23 Feb 2010

Mumbai Shopping Malls: Evil Capitalism or Social Good?

WORLDwrite are doing an excellent job as usual, their latest WORLDbytes endeavour takes them to India, the first installment is available to watch online entitled Man-made Mumbai. The brilliant Sadhvi Sharma takes the crew around introducing them to the wonderful developments taking place in Mumbai. The sheer ingenuity and energy of Mumbai is astounding, this is where the future is.

In the first episode, Sadhvi goes to a shopping mall and interviews people who all seem to be in favour of shopping malls. This, unsurprisingly, goes against the prevailing western prejudices against shopping malls and 'consumerism', the catch-all phrase used to demonise material affluence. The programme got negative comments making precisely this moralistic critique without attempting to understand the importance of a modern retail network for India and the aspiration of its people. Some people are happy to see Indians living as poor peasants and maintain a romantic view of poverty.

But things are not that simple. Take food supply for instance, which is one of India's biggest problems. The Indian ministry of food estimates that about £12 billion worth of food is wasted annually in India. This wastage happens primarily because of a poor supply chain due to inadequate warehouse facilities and food spoilage due to lack of refrigeration.The fact that the Indian retail market consists predominantly (95%) of small retail outlets exacerbates this problem, meaning that efficiencies through economies of scale cannot be achieved.

Enter the large shopping malls and supermarkets that have grown rapidly in India over the past few years. Through proper investment in the supply chain and refrigeration, those stores have reduced the food wastage through their operations significantly, as well as lowering the price of food because of their efficient operations. Their percentage of the total market is still very small however, and they can only contribute to solving the problems of food shortage by expanding rapidly. What western misanthropes see as the expansion of consumerism is actually very vital for Indian society.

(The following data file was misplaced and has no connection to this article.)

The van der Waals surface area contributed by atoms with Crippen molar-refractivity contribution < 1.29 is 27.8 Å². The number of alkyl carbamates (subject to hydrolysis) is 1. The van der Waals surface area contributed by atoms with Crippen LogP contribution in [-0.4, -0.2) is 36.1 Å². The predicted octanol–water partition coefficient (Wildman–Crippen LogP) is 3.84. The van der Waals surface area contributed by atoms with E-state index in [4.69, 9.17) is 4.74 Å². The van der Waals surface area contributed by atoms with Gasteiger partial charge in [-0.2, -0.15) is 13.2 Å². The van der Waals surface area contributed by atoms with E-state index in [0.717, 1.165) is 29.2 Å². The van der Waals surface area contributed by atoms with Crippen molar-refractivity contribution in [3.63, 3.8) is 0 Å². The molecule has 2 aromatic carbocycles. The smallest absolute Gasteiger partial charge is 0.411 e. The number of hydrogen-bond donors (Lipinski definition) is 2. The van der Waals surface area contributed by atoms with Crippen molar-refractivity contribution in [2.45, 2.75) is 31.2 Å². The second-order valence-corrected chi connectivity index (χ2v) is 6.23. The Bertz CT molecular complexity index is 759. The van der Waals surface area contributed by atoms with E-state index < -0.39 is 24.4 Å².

The same goes for all types of commodities, let's not make this a matter of subsistence. I for one don't feel at all like telling Indians that they shouldn't use shopping malls or buy cars, clothes and flat screen TVs. I loved India when I visited it, not because of the picturesque poverty as most westerners do but because of the amazing energy and the effort being made to transform Indian society and improve its material conditions. Shopping malls and large supermarkets have a big role to play in this transformation, and insisting on opposing them means insisting on maintaining the problems that India suffers from. Small traders may fit within a romantic ideal but ultimately they will not be able to overcome the problems of food wastage that India suffers from.

Visit the WORLDbytes website and watch the programmes that do a much better job of understanding such dynamics, and donate some money for the great work they are doing entirely on a voluntary basis.


  1. There are malls and there are malls - the 'mall' as a typology is not necessarily disastrous. It is down to the whether the design has a positive or negative effect on its context - both spatially and economically. There are more and more examples of urban malls that work, that are not bubbbles oblivious to their surrounds.

  2. I actually enjoyed reading through this posting.Many thanks.

    Used Cars in Mumbai


Karl reMarks is a blog about Middle East politics and culture with a healthy dose of satire.

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